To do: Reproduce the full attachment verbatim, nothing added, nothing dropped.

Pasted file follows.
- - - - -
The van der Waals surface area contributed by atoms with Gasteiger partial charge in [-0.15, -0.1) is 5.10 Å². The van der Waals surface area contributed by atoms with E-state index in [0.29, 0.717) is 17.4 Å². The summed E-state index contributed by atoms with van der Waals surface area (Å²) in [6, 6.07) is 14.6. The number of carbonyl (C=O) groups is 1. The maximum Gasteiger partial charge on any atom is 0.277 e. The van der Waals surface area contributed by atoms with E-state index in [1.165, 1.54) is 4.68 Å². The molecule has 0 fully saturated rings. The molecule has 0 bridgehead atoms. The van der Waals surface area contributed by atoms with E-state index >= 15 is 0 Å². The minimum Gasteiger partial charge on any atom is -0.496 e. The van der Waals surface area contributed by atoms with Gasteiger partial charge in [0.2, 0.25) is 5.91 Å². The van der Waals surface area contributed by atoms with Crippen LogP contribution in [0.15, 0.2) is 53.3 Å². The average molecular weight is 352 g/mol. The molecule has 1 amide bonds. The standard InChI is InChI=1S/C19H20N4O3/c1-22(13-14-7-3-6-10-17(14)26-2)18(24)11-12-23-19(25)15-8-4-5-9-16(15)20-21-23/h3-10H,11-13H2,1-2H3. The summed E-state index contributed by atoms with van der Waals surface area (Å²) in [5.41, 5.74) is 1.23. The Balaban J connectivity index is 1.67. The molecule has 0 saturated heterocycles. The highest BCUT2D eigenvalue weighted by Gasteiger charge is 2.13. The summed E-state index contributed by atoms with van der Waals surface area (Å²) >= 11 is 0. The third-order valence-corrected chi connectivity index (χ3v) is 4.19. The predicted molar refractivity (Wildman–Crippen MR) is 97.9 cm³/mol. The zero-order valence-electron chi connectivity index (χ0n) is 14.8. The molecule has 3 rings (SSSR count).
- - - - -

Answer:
The van der Waals surface area contributed by atoms with Gasteiger partial charge in [-0.15, -0.1) is 5.10 Å². The van der Waals surface area contributed by atoms with E-state index in [0.29, 0.717) is 17.4 Å². The summed E-state index contributed by atoms with van der Waals surface area (Å²) in [6, 6.07) is 14.6. The number of carbonyl (C=O) groups is 1. The maximum Gasteiger partial charge on any atom is 0.277 e. The van der Waals surface area contributed by atoms with E-state index in [1.165, 1.54) is 4.68 Å². The molecule has 0 fully saturated rings. The molecule has 0 bridgehead atoms. The van der Waals surface area contributed by atoms with E-state index >= 15 is 0 Å². The minimum Gasteiger partial charge on any atom is -0.496 e. The van der Waals surface area contributed by atoms with Gasteiger partial charge in [0.2, 0.25) is 5.91 Å². The van der Waals surface area contributed by atoms with Crippen LogP contribution in [0.15, 0.2) is 53.3 Å². The average molecular weight is 352 g/mol. The molecule has 1 amide bonds. The standard InChI is InChI=1S/C19H20N4O3/c1-22(13-14-7-3-6-10-17(14)26-2)18(24)11-12-23-19(25)15-8-4-5-9-16(15)20-21-23/h3-10H,11-13H2,1-2H3. The summed E-state index contributed by atoms with van der Waals surface area (Å²) in [5.41, 5.74) is 1.23. The Balaban J connectivity index is 1.67. The molecule has 0 saturated heterocycles. The highest BCUT2D eigenvalue weighted by Gasteiger charge is 2.13. The summed E-state index contributed by atoms with van der Waals surface area (Å²) >= 11 is 0. The third-order valence-corrected chi connectivity index (χ3v) is 4.19. The predicted molar refractivity (Wildman–Crippen MR) is 97.9 cm³/mol. The zero-order valence-electron chi connectivity index (χ0n) is 14.8. The molecule has 3 rings (SSSR count).